A Paradox of Praise: Arthur Smith's The Fortunate Era, by Andrew Najberg

If one photographed an arrow in flight with a fast enough shutter speed to prevent blurring, one would be unable to determine from the photo whether or not the arrow was moving. This raises a crucial question: is the arrow the arrow in flight or the arrow frozen in a moment? When Aristotle refuted Zeno of Elea's paradox by arguing that time did not exist in discrete moments, he lived in a world without high-speed cameras.

Swirling Memory, Magnetic Force: A Review of Sandy Florian's Boxing the Compass, by Kelly Lydick

Memory is elusive. It twists and turns, tangles and infiltrates; it shifts and moves smoke-like and foggy; it is the lens through which we see. It was Einstein who believed that “Memory is deceptive because it is colored by today’s events.” Carl Jung who once said: “The pendulum of the mind oscillates between sense and nonsense, not between right and wrong.” And, Kierkegaard, who thought: “Life can only be understood backwards; but must be lived forwards.”

Entwining Presence and Language: A Review of HR Hegnauer’s Sir, by Jennifer K Dick

          Dear Sir,

          I am trying on narration, and this is what it feels like: a pocket of
          red string.

          —HR Hegnauer, Sir, page 78.


When Absence is Presence: A Review of Jac Jemc's My Only Wife, by Jessica Treat

The wife in My Only Wife, Jac Jemc’s debut novel published in a beautiful edition by Dzanc Books, is never named. Nor is the husband who had been married to her for ten years and has been enduring her departure, conjuring her presence, for the last five. She is “my wife” or “she,” but mostly “my wife.” The repetition underscores both the need for possession (my) and the wife’s (anyone’s?) essential unknowability.

Handle with Care: A Review of Chris Ware's Building Stories, by Michael Mejia

At a time when traditionally published books seem to be fighting a losing battle with e-books over an already slim market share and exciting small presses are popping up everywhere, like mushrooms, reeling off an astounding number and variety of hardcopy titles (as well as e-books and PDFs), and online journals, zines, blogs, and social networking sites are posting a profusion of content and comment, it seems very hard to believe that the book has reached some kind of fatal horizon. This is a moment of significant transformation, perhaps, of hybridization, evolution even, but death? No.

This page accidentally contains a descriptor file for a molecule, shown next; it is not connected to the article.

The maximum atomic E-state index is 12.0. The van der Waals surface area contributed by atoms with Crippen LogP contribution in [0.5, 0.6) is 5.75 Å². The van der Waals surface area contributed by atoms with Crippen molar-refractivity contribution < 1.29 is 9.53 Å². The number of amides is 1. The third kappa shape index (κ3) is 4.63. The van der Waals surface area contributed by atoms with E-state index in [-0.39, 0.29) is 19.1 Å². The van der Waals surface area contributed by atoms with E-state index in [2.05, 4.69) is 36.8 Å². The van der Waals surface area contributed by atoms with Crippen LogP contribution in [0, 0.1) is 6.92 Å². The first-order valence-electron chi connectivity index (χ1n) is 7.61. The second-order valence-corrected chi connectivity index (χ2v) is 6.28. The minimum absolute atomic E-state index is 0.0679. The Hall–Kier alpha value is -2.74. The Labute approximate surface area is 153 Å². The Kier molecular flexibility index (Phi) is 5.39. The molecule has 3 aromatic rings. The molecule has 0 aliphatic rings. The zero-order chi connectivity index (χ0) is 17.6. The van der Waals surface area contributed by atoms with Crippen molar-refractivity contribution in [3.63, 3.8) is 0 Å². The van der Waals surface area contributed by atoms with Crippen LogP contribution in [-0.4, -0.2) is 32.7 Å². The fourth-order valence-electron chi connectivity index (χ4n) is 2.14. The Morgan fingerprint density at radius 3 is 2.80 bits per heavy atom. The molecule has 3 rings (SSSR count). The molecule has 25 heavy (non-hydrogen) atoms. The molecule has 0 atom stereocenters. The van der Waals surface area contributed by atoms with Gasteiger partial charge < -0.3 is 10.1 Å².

Brave New Poem: A Review of Elaine Equi's Click and Clone, by Amy Gerstler

“I wanted to leave a portal open between fantasy, the virtual, and the real world, so they could mix and mingle. At the same time, I also wanted to write specifically about some of the ways technology has destabilized our old way of life.” 
Elaine Equi, in conversation with Greg Purcell, on Click and Clone.

“Work to abolish
the most abject poverty of all—

That of knowing
only one world.”
—from “Manifesto” by Elaine Equi


Ambient Parking Lot

Pamela Lu’s Ambient Parking Lot, described on the book’s back cover as “part fiction, part earnest mockumentary,” details the career of a group of musicians dedicated to recording and performing the ambient noise found in parking lots and structures, a group who “championed authentic experience and plunged headlong into the romance of the overlooked space” (Lu 32). The novel, largely told from the first-person plural point-of-view of the band, is a smart and lyrical document of an imagined avant-garde, a sort of Spinal Tap for conceptual music fans.

Shira Dentz

Welcome to DB 18’s review section! Whether you’ve read the books reviewed here or haven’t had the chance yet but are familiar with their authors—or are just interested in seeing what’s going on—my bet is that you will be mega stimulated by the portals these reviewers/travelers open up (as I was). Enjoy reading Amy Gerstler on Elaine Equi, Michael Mejia on Chris Ware, Kelly Lydick on Sandy Florian, Jennifer K. Dick on HR Hegnauer, Jessica Treat on Jac Jemc, and Andrew Najberg on Arthur Smith.